When a client holds a lock on a workspace/workspace partition, then only that client can make modifications to that workspace/workspace partition. All other clients are blocked out from making modifications to the workspace/workspace partition during that time. A client holds a lock on a workspace/workspace partition from the time it successfully acquires a lock on the workspace/workspace partition and up to the time it releases the lock on the workspace/workspace partition. The extended distributed server presented herein is compatible with any of the definitions of a modification discussed above. It provides support for locking, which is useful independent of whether historybased serialization is used or not. The distributed server supports history-based serialization on a partition-to-partition basis. Ordinary modifications are serialized by partition servers on a history basis. Inter-partition modifications or compound modifications are treated as context insensitive by partition servers. Thus, compound modifications are kept independent of history-based serialization by partition servers. The sequencing of compound modifications among themselves follows the relative positions they are assigned by the collaboration server. The sequencing of ordinary modifications among themselves follows their history basis. The interleaving of the sequences of compound modifications and ordinary modifications is indeterminate.

Beyond the treatment above of the overall architecture of an extended distributed server is a detailed discussion of the handling of dynamic partitionings, dynamic addition and removal of clients, distributed server migration, and locking. This discussion is carried out in the rest of this invention disclosure. The shift to dynamic partitionings brings with itself the observation that it is possible for all partitions in a workspace to get deleted in a collaboration session. A collaboration participant who may have sought a compound modification on some of the undeleted workspace partition(s) concurrently may find itself getting back (no) relative positions on an empty list of partitions from the collaboration server as a result. In this case, the participant's client is free to drop the compound modification if the modification is not relevant in the context of deleted partitions. On the other hand, it can well be that a participant has issued a modification that is relevant even if there are no partitions present in the workspace. For example, a participant can issue a modification that affects the display controls of the work space. This modification may need to be serialized; however, there are no partition servers through which this can be done. To handle such situations, the notion of a special null partition, called a display partition is introduced. This is supported by the display server 39 in FIG. 3. A display partition is static. It cannot be created or deleted dynamically. Modifications can always be serialized through the display partition, independent of whether other partitions are present and/or also used for the purpose of serialization. If modifications reflecting changes to the shared display controls of collaboration participants require synchronization over the entire state of the workspace, then the modifications should be made compound over all partitions, including the display partition. What follows now, in the rest of this disclosure, is a detailed treatment of the new extensions concerning a distributed server.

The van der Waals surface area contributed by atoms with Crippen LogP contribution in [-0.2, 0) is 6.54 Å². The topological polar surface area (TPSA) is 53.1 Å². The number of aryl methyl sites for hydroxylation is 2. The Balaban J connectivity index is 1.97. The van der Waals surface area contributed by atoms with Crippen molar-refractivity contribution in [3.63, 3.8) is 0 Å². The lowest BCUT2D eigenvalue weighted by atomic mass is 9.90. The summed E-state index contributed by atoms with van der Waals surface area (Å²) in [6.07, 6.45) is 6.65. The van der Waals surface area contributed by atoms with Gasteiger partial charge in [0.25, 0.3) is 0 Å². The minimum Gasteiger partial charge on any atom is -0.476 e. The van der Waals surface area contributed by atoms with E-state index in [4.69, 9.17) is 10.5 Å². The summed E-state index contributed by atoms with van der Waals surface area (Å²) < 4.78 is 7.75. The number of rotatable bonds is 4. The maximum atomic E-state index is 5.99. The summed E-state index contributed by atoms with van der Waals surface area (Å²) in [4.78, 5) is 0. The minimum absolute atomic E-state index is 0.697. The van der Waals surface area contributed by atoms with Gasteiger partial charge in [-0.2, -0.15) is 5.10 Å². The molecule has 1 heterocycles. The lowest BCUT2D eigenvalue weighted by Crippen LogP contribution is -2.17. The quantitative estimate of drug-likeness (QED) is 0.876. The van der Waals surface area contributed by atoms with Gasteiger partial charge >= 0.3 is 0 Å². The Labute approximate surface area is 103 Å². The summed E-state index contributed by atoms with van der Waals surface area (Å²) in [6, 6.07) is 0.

Handling Dynamic Partitionings

The distributed server can be made a part of a real-time collaboration system in which dynamic partitions are used. In such a system, a client can request the creation of one or more new partitions at a time. A client can also request the deletion of one or more existing partitions at a time. The procedure is generally shown in FIG. 4 where, in function block 41, a client sends a compound modification over all partitions asking for permission to delete or create partition(s). In due course, when the compound modification arrives as a serialized compound modification, the modification is processed in function block 42 to decide locally whether permission is granted or not.

Since clients operate in concurrence on the shared workspace, it is possible for a multiplicity of them to propose the creation or deletion of partition(s). Before partition(s) can be actually created or deleted, the proposals for their creation or deletion have to be approved. Since the workspace is one shared entity, proposals to add or remove partitions from it have to be dealt with in some synchronized manner in order for decisions (such as approving at most one of many repeat requests) to be arrived at. In the extreme case, each creation/deletion decision can require synchronisation on the entire workspace state.

The machinery for such synchronization is provided by the distributed server via partition servers 31 (including display server 39), and the collaboration server 32 which provides support for compound modifications. Clients can use this machinery in order to decide and communicate on each proposal to create or delete partition(s). The machinery can provide some synchronized work space state to clients in the context of which the clients themselves can can evaluate a creation/deletion proposal.